While the model results confirmed that mammography saves lives, Mandelblatt explains that there are smaller overall benefits from starting screening earlier than age 50 because few women develop breast cancer in the younger age groups, and screening younger women is accompanied by a large number of false-positive mammograms. "This can lead to stress for women and unnecessary biopsies. We need more research to understand how to tailor screening by individual risk," she says.

"These modeling data represent an average finding regarding the population of women so it can't be emphasized enough that women need to talk to their health care provider for a screening program that is best for them," Mandelblatt concludes.

The CISNET analysis was one of many sources of evidence that the U.S. Preventive Services Task Force (an independent scientific panel convened by the Agency for Healthcare Research and Quality) relied upon in developing the new mammography screening guidelines announced today.

The CISNET study was supported by funding from the National Cancer Institute. The authors report no potential financial conflicts.

In addition to Mandelblatt, authors include: Kathy Cronin and Eric Feuer of the National Cancer Institute; Donald Berry, Mark Munsell, Peter Ravdin and John Venier of the University of Texas MD Anderson Cancer Center; Harry J. de Koning, Gerrit Draisma and Nicolien van Ravesteyn of the Department of Public Health, Rotterdam, the Netherlands; Hui Huang of the Dana-Farber Cancer Institute; Sandra Lee and Marvin Zelen are in the Dana-Farber Cancer Institute and Harvard School of Public Health; Sylvia Plevritis, Bronislava Sigal and Stephanie Bailey of Stanford University; Clyde Schechter of the Albert Einstein College of Medicine; Michael Stoto of Georgetown University Medical Center; Natasha Stout of Harvard Medical School and Harvard Pilgrim Health Care.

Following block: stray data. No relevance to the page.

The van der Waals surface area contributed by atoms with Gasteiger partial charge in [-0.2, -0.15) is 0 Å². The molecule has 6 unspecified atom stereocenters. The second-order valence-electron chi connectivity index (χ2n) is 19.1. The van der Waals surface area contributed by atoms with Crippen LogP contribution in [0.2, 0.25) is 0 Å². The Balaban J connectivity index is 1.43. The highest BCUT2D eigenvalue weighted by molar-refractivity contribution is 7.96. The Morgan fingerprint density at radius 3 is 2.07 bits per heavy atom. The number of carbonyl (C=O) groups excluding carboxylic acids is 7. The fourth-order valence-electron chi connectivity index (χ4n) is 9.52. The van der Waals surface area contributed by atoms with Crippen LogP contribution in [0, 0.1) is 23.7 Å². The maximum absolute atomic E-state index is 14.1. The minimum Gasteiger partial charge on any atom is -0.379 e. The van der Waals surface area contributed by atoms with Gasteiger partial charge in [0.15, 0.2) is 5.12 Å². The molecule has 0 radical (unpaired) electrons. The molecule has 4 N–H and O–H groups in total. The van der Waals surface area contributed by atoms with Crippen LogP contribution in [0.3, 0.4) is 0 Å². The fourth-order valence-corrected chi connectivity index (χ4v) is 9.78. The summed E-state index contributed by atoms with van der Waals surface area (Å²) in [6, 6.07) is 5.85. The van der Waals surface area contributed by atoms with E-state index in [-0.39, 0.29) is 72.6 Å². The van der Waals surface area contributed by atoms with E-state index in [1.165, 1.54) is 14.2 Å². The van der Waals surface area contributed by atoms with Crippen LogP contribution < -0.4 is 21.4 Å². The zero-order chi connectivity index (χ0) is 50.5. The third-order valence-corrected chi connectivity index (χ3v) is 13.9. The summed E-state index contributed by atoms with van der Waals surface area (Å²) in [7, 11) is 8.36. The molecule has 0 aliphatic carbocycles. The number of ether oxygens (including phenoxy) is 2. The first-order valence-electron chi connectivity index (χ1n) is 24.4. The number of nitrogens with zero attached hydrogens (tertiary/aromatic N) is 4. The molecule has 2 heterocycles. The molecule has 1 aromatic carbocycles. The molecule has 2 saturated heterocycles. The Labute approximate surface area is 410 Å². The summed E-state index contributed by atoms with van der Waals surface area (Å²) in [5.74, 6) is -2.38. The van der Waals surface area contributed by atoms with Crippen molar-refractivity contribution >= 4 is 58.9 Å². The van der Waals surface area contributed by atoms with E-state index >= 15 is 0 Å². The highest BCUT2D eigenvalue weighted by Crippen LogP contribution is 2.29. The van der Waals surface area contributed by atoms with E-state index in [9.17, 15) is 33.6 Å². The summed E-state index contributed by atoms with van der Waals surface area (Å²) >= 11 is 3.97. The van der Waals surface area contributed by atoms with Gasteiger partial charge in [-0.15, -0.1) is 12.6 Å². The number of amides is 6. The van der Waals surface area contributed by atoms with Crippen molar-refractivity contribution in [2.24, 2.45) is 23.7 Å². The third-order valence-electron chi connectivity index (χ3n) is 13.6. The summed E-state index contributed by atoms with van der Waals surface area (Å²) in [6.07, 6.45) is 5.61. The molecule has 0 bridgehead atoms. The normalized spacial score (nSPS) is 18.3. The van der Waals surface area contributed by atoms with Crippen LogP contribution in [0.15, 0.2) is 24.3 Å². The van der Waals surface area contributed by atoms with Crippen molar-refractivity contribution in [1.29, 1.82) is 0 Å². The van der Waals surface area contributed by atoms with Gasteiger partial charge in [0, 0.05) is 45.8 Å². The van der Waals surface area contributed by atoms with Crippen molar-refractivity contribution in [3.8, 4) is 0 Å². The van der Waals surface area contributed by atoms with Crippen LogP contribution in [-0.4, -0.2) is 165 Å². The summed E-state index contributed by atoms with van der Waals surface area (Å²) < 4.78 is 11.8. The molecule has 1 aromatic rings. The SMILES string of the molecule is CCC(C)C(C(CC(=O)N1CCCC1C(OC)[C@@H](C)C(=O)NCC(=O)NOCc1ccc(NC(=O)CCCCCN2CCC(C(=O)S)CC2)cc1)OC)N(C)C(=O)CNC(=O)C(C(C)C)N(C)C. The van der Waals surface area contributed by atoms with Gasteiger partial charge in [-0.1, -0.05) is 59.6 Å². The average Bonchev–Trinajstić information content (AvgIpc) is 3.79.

About Lombardi Comprehensive Cancer Center

The Lombardi Comprehensive Cancer Center, part of Georgetown University Medical Center and Georgetown University Hospital, seeks to improve the diagnosis, treatment, and prevention of cancer through innovative basic and clinical research, patient care, community education and outreach, and the training of cancer specialists of the future. Lombardi is one of only 41 comprehensive cancer centers in the nation, as designated by the National Cancer Institute, and the only one in the Washington, DC, area. For more information, go to http://lombardi.georgetown.edu.

About Georgetown University Medical Center

Georgetown University Medical Center is an internationally recognized academic medical center with a three-part mission of research, teaching and patient care (through Georgetown's affiliation with MedStar Health). GUMC's mission is carried out with a strong emphasis on public service and a dedication to the Catholic, Jesuit principle of cura personalis -- or "care of the whole person." The Medical Center includes the School of Medicine and the School of Nursing and Health Studies, both nationally ranked, the world-renowned Lombardi Comprehensive Cancer Center and the Biomedical Graduate Research Organization (BGRO), home to 60 percent of the university's sponsored research funding.

National Cancer Institute

NCI leads the National Cancer Program and the NIH effort to dramatically reduce the burden of cancer and improve the lives of cancer patients and their families, through research into prevention and cancer biology, the development of new interventions, and the training and mentoring of new researchers. More information about cancer, screening, and prevention is available on the NCI Web site at http://www.cancer.gov or from NCI's Cancer Information Service at 1-800-4-CANCER (1-800-422-6237).